New Study Reveals Saturn’s Rings Are Much Younger Than The Planet Itself
A new study from the University of Colorado at Boulder has found that Saturn’s rings are likely around 400 million years old, which is much younger than the planet of Saturn itself, which is thought to be around 4.5 billion years old.
The research was published this month in the journal Science Advances, where it states that Saturn’s rings are likely no more than 400 million years old, making the rings significantly younger than Saturn itself, which is around 4.5 billion years old.
The study itself was led by physicist Sascha Kempf from the University of Colorado at Boulder. “In a way, we’ve gotten closure on a question that started with James Clerk Maxwell,” said Kempf.
Kempf broke down that the conclusion of their research came after analyzing dust, and tiny grains of rock material which are constantly moving through the entirety of our Earth’s solar system. When there’s influxes of this tiny grain rock material’s presence, it can leave behind a thin layer of dust on the planets, including on the ice that makes up Saturn’s rings.
“Think about the rings like the carpet in your house. If you have a clean carpet laid out, you just have to wait. Dust will settle on your carpet. The same is true for the rings.”
Kempf and his team of researchers used an instrument known as the Cosmic Dust Analyzer on NASA’s Cassini spacecraft from the years of 2004 to 2017, analyzing the specks of dust around Saturn. Throughout that time, the team collected around 163 grains that originated from beyond the planet’s immediate proximity.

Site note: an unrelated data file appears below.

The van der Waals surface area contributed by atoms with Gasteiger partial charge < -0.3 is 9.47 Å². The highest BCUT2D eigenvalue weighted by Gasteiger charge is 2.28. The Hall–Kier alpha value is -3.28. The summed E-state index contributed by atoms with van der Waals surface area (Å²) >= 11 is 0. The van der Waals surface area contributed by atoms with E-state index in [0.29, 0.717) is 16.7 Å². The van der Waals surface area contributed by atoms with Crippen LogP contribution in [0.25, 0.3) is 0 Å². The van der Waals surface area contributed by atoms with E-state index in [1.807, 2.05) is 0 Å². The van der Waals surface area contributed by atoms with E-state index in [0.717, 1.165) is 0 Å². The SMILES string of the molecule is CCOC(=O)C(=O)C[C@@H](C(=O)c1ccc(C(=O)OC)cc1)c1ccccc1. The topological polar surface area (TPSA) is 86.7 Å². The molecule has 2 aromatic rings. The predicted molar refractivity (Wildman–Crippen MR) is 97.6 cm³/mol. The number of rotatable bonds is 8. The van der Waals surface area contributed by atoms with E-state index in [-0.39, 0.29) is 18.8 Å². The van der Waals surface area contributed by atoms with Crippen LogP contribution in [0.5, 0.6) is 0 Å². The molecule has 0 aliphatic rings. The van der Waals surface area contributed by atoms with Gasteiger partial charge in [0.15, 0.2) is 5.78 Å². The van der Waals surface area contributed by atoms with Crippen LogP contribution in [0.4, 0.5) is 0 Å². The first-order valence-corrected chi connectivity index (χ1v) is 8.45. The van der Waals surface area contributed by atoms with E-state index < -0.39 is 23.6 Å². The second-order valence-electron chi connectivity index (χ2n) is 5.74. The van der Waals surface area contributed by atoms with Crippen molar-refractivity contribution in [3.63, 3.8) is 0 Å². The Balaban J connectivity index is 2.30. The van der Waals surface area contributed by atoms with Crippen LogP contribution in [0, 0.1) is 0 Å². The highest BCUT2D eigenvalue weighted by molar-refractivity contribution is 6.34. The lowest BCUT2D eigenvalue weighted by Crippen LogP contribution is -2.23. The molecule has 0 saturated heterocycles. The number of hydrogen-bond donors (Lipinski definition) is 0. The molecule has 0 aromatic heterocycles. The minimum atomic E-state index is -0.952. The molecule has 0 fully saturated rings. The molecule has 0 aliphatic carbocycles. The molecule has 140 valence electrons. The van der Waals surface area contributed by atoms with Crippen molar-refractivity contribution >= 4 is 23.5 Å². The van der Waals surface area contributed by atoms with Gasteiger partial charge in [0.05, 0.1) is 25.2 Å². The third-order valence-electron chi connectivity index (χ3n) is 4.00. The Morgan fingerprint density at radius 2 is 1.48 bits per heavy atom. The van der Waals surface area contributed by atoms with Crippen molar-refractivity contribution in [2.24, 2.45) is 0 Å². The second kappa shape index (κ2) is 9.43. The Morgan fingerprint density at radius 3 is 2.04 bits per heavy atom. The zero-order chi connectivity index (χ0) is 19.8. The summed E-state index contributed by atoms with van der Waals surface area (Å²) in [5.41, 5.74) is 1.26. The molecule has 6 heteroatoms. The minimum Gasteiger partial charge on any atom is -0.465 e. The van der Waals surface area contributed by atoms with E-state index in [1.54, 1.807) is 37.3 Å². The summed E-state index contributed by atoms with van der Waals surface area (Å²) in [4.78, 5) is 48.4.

With this information, they were able to initially hypothesize that Saturn’s rings have only been gathering dust for a few hundred million years; much younger than the age of the planets in our solar system.
“We know approximately how old the rings are, but it doesn’t solve any of our other problems. We still don’t know how these rings formed in the first place.”
Scientists do know that Saturn has seven rings that are made up of chunks of ice that are mostly the size of the average boulder here on Earth. For most of the 20th century, it was assumed that the rings formed at the same time that Saturn did. However, as time went on researchers became skeptical about their origin, as the rings are much cleaner when compared to the actual planet of Saturn.
“It’s almost impossible to end up with something so clean,” Kempf said.
The other interesting aspect of Saturn’s rings and their development is that they also might be vanishing. NASA scientists have reported in the past that the ice chunks that make up the rings are slowly melting and raining down on the planet itself. They’ve reported that the rings could even fully disappear within the next 100 million years.
While we still know little about how these rings initially formed, and why they formed so much later than the planet itself, this new research gives an intriguing new insight into the history of Saturn, and our solar system overall.
Eric Mastrota is a Contributing Editor at The National Digest based in New York. A graduate of SUNY New Paltz, he reports on world news, culture, and lifestyle. You can reach him at firstname.lastname@example.org.